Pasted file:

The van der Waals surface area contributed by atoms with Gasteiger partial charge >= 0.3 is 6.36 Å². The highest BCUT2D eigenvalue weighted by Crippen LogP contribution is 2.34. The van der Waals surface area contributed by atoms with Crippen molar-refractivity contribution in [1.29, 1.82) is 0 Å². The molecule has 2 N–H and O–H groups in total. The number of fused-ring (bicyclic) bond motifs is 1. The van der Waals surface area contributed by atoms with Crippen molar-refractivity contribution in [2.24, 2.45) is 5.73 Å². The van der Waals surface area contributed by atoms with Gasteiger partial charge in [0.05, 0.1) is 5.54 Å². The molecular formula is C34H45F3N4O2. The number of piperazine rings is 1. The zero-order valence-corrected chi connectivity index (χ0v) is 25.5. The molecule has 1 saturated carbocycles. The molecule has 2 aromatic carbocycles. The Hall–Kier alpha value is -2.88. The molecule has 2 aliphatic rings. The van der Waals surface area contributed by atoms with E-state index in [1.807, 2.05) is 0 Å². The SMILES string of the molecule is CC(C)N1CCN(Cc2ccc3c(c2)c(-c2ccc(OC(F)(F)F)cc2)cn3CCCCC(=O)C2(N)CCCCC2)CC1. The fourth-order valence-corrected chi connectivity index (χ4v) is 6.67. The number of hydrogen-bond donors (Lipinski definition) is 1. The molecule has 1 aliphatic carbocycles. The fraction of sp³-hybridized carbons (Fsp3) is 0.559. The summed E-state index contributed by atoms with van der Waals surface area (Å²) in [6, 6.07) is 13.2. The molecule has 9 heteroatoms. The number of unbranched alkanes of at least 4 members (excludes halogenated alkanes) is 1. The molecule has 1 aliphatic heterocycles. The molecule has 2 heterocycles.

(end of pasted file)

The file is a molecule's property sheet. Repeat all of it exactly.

The van der Waals surface area contributed by atoms with Gasteiger partial charge >= 0.3 is 6.36 Å². The highest BCUT2D eigenvalue weighted by Crippen LogP contribution is 2.34. The van der Waals surface area contributed by atoms with Crippen molar-refractivity contribution in [1.29, 1.82) is 0 Å². The molecule has 2 N–H and O–H groups in total. The number of fused-ring (bicyclic) bond motifs is 1. The van der Waals surface area contributed by atoms with Crippen molar-refractivity contribution in [2.24, 2.45) is 5.73 Å². The van der Waals surface area contributed by atoms with Gasteiger partial charge in [0.05, 0.1) is 5.54 Å². The molecular formula is C34H45F3N4O2. The number of piperazine rings is 1. The zero-order valence-corrected chi connectivity index (χ0v) is 25.5. The molecule has 1 saturated carbocycles. The molecule has 2 aromatic carbocycles. The Hall–Kier alpha value is -2.88. The molecule has 2 aliphatic rings. The van der Waals surface area contributed by atoms with E-state index in [1.807, 2.05) is 0 Å². The SMILES string of the molecule is CC(C)N1CCN(Cc2ccc3c(c2)c(-c2ccc(OC(F)(F)F)cc2)cn3CCCCC(=O)C2(N)CCCCC2)CC1. The fourth-order valence-corrected chi connectivity index (χ4v) is 6.67. The number of hydrogen-bond donors (Lipinski definition) is 1. The molecule has 1 aliphatic carbocycles. The fraction of sp³-hybridized carbons (Fsp3) is 0.559. The summed E-state index contributed by atoms with van der Waals surface area (Å²) in [6, 6.07) is 13.2. The molecule has 9 heteroatoms. The number of unbranched alkanes of at least 4 members (excludes halogenated alkanes) is 1. The molecule has 1 aliphatic heterocycles. The molecule has 2 heterocycles.